Drones monitor compliance with ban on burning coal and wood in Krakow
Here is another practical use of drones for environmental protection
- November 12, 2019 17:30
- Aseniya Dimitrova
Krakow is taking another step in the fight against winter smog and the serious air pollution caused by human action. As of this heating season, the Polish city will be monitoring how the ban against burning coal and wood is observed using drones.
The aerial inspections have begun last week and will last until December 10. This is one of the elements of the recently adopted control system developed for the 2019/2020 heating season in the Polish city. Checks are carried out using an unmanned aerial vehicle (drone) equipped with a measuring head that allows for an extremely precise indication of the place where pollution was detected.
The measurement of basic parameters, including the level of PM2.5 and PM10 dust pollution is carried out immediately and then transferred to a ground control station, explains Jan Urbańczyk, director of the air quality department - a unit coordinating the implementation of the furnace control system and organizing tests using a camera drone.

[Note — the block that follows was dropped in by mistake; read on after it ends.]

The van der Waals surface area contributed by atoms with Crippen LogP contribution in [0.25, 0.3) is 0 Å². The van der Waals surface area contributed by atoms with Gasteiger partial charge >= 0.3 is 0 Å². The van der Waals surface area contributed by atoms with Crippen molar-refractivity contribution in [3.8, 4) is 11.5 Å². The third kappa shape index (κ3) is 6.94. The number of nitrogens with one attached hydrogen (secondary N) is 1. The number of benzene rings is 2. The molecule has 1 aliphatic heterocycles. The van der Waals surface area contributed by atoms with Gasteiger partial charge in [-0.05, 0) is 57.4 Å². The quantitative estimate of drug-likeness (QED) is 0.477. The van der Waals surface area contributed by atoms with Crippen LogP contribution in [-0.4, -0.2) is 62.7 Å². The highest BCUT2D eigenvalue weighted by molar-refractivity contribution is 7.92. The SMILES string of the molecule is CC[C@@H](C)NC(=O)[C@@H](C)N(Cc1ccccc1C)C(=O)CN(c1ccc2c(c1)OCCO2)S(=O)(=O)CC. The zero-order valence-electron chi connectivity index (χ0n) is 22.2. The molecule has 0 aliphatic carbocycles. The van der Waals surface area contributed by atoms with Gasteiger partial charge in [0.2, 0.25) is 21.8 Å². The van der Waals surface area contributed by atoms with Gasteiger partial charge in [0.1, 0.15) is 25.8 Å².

See more from the video:
Drone monitoring of coal and wood burning ban in Krakow will last till December
Fine of up to 5,000 PLN
The tests are conducted by a team consisting of a drone operator, an employee of the air quality department and a municipal guard, so that if an offense against the ban is detected, an immediate check in place can be carried out. The latter may result in a fine of PLN 20 to PLN 500, which could go as high as PLN 5,000 in the event of refusal to accept it.
Smog has been a serious concern for the local authorities in many European cities. Krakow is one of the municipalities trying to halt the intense air pollution, caused by burning of coal and wood for heating. The former Polish capital has been replacing coal furnaces, providing subsidies for solar collectors and heat pumps and educating locals and industrials on means to reach climate neutrality. Mayor Jacek Majchrowski is positive that each year the efforts in this direction are gaining in visibility.
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